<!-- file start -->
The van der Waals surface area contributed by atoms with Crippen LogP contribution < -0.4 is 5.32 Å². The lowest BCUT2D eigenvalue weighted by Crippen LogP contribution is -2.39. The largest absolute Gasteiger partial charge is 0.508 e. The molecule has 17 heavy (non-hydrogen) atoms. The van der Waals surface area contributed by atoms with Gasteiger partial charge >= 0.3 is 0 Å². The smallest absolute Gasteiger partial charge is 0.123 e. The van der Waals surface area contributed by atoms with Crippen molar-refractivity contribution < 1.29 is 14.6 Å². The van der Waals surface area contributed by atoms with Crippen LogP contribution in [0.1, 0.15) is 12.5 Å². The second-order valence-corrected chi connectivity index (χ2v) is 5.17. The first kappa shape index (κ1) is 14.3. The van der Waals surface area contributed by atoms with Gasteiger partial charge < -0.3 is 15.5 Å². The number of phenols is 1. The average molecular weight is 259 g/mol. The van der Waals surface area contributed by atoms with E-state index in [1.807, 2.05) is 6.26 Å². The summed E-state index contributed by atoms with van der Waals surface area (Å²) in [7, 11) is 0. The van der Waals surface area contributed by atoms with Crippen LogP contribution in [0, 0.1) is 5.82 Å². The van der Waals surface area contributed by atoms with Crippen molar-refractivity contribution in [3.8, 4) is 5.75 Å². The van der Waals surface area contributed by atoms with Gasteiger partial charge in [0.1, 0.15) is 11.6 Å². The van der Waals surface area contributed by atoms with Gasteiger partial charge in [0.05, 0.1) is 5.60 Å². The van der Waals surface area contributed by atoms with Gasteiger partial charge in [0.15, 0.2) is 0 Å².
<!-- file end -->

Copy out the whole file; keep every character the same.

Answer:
The van der Waals surface area contributed by atoms with Crippen LogP contribution < -0.4 is 5.32 Å². The lowest BCUT2D eigenvalue weighted by Crippen LogP contribution is -2.39. The largest absolute Gasteiger partial charge is 0.508 e. The molecule has 17 heavy (non-hydrogen) atoms. The van der Waals surface area contributed by atoms with Gasteiger partial charge >= 0.3 is 0 Å². The smallest absolute Gasteiger partial charge is 0.123 e. The van der Waals surface area contributed by atoms with Crippen molar-refractivity contribution < 1.29 is 14.6 Å². The van der Waals surface area contributed by atoms with Crippen LogP contribution in [0.1, 0.15) is 12.5 Å². The second-order valence-corrected chi connectivity index (χ2v) is 5.17. The first kappa shape index (κ1) is 14.3. The van der Waals surface area contributed by atoms with Gasteiger partial charge < -0.3 is 15.5 Å². The number of phenols is 1. The average molecular weight is 259 g/mol. The van der Waals surface area contributed by atoms with E-state index in [1.807, 2.05) is 6.26 Å². The summed E-state index contributed by atoms with van der Waals surface area (Å²) in [7, 11) is 0. The van der Waals surface area contributed by atoms with Crippen LogP contribution in [0, 0.1) is 5.82 Å². The van der Waals surface area contributed by atoms with Crippen molar-refractivity contribution in [3.8, 4) is 5.75 Å². The van der Waals surface area contributed by atoms with Gasteiger partial charge in [0.1, 0.15) is 11.6 Å². The van der Waals surface area contributed by atoms with Gasteiger partial charge in [0.05, 0.1) is 5.60 Å². The van der Waals surface area contributed by atoms with Gasteiger partial charge in [0.15, 0.2) is 0 Å².